Transcript from the "Customizing API Endpoints" Lesson
>> Zac Gordon: Okay, so the next thing I wanna do is make sure that you copy the simple post's endpoint plugin. Make sure you put that in the plugins folder. And then come into your plugins area.
>> Zac Gordon: We'll make sure all our old stuff is deactivated. And then make sure to activate this simple posts endpoint.
[00:00:27] And what this does is, then on your site at .com/simple/v1/posts, you could see some even more trimmed down data about posts. So let's go ahead and copy this from WP JSON, all the way in the posts and put this in our URL.
>> Zac Gordon: So notice now, I'm getting all my posts still but look at the simplicity of this.
[00:00:58] Remember before, we had title.rendered and we had the GUD and we had all the date modifications and all these other stuff. Now what we have is the simple ID, URLs, slug, title, excerpt, content. Boom, done, right? So obviously this is going to be faster for the query to build and to get out to your site and that's gonna be faster to process.
[00:01:20] So this again, my recommendation for trying to slim stuff down a little bit and let's just take a quick moment and look at the code here behind it. So go ahead and open up that folder, jsforwpsimplepostsendpoint, and then open that main plugin file.
>> Zac Gordon: Again, this is PHP, and my expectation's not necessarily that you'll walk away knowing how to do this.
[00:01:47] There is pretty good documentation on the site that I showed you before. But the different pieces should make sense. So first of all, I'm registering my route and I'm telling them what it's gonna be, so it's gonna be /simple/V1 and then I'm only gonna have posts available. You could only get posts, so I'm not gonna let anybody save or delete posts with my code, and then if somebody hits this, what should they do.
[00:02:12] Well, that's gonna load this call back function which will tell it, tell WordPress what to do. So, coming down into that,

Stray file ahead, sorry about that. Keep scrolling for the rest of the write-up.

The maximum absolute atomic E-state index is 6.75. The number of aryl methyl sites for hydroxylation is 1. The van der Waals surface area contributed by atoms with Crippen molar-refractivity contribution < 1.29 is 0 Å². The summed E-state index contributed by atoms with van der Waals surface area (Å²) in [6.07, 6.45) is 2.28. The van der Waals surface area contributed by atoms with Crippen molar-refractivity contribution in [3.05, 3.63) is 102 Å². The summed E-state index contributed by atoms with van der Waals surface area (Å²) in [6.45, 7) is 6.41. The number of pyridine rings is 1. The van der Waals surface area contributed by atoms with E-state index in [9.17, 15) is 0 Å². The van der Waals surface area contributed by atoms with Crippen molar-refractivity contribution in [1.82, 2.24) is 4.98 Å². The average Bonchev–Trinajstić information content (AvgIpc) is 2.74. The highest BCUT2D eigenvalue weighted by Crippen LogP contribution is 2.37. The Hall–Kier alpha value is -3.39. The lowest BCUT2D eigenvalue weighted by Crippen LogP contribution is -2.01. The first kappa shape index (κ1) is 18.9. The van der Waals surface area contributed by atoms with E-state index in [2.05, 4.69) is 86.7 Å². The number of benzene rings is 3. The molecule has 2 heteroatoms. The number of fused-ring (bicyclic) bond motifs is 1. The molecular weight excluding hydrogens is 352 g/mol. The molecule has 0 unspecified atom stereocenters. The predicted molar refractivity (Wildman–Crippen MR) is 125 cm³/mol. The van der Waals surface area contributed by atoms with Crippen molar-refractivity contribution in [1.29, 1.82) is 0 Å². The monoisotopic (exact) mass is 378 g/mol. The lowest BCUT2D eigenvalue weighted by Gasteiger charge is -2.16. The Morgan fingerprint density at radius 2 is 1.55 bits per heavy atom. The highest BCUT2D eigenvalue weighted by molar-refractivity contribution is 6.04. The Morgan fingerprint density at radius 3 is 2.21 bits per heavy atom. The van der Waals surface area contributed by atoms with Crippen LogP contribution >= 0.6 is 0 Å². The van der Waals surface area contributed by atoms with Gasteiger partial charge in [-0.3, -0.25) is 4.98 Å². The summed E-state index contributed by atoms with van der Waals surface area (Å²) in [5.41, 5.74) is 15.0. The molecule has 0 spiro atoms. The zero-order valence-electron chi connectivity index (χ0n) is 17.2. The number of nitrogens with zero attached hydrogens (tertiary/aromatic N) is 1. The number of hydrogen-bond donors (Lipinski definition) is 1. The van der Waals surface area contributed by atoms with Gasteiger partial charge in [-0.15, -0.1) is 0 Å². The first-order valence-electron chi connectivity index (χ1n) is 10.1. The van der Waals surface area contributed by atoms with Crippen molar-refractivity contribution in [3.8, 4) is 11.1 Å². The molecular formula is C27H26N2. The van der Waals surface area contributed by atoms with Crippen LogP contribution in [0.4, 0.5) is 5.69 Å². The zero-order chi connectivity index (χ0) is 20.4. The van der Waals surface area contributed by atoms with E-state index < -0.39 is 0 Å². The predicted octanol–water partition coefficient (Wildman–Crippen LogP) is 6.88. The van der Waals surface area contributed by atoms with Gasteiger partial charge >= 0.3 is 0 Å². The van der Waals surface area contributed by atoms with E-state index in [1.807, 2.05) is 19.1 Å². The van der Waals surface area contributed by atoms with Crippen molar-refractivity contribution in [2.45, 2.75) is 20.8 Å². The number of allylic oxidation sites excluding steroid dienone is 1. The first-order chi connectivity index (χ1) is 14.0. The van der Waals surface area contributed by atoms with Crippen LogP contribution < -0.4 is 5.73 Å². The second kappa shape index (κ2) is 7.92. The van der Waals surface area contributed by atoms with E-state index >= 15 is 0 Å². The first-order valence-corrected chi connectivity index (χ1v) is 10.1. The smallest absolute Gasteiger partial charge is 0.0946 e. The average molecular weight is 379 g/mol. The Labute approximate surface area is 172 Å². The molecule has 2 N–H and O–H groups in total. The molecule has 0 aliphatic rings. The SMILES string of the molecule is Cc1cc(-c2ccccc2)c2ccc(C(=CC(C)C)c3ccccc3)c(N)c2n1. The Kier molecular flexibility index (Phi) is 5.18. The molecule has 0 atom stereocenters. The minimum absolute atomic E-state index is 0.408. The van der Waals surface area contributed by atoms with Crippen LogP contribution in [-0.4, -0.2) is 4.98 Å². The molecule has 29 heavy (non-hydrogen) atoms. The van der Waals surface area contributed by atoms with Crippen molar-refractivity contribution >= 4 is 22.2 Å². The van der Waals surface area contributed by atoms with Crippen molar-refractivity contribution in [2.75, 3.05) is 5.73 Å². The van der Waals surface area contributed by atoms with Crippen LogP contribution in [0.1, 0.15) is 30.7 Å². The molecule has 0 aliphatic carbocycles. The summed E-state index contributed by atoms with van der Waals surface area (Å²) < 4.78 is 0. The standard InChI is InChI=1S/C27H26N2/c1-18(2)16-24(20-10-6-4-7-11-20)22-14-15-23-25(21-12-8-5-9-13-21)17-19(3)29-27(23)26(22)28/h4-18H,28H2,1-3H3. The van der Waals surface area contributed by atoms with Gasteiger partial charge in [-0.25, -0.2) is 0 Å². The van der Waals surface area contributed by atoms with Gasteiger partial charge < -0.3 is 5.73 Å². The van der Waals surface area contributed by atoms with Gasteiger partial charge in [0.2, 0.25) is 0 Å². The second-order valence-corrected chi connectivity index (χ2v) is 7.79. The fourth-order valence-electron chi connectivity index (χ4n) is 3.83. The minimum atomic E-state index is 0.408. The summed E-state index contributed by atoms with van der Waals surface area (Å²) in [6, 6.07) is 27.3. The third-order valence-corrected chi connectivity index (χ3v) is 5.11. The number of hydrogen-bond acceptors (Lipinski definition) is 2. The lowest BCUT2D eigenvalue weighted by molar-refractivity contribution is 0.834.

>> Zac Gordon: First we set up some arguments for this get posts function. So again, this is kind of PHP stuff but this is one of the simple ways in WordPress to get a bunch of post.
[00:02:36] So here I'm saying -1 means get me all of the posts. So I had set this to 3, it would have limited it and there's a bunch of arguments you could search for get_posts if you wanna do more on this. It's documented pretty well. If there aren't any posts don't do anything.
[00:02:51] But then if there are posts, so if I get posts back, then for each post, go ahead and create a new simple_post that only has this specific data, right? So I'm getting my post here, this is a foreach loop. And then I'm saying set ID, equal to ID set URLs equal to the unique ID.
[00:03:13] Set the slug, set the title, set the excerpt. This is going to apply any HTML to it so that you get access to that HTML otherwise it might come out unformatted which you don't want. And then push those all to this one array and feedback that array. So this is enough if you needed a custom media one, if you needed a custom comment or anything that you wanted to trim down.
[00:03:38] You should be able to tweak this and get to where you need to go. But if we come into the browser now and go to simple v1, we see exactly that, right? If I were to comment out some of these, and maybe I only wanted titles back, then it would trim it down even more.
[00:03:54] But notice that once we make this request and get our posts, it doesn't really matter what data we add. It's not really gonna slow it down too much. It's how many more other requests we need to then go make on top of that. So if I wanted to pull in the author name, that's a whole another request on top.
[00:04:11] So again, just stuff to think about and really that is all we need to know about practicing and getting comfortable with the WordPress Rest API. So I'll pause here at this point just to see if there are any questions about anything that we’ve covered up to this point in terms of endpoints, arguments, or custom endpoints.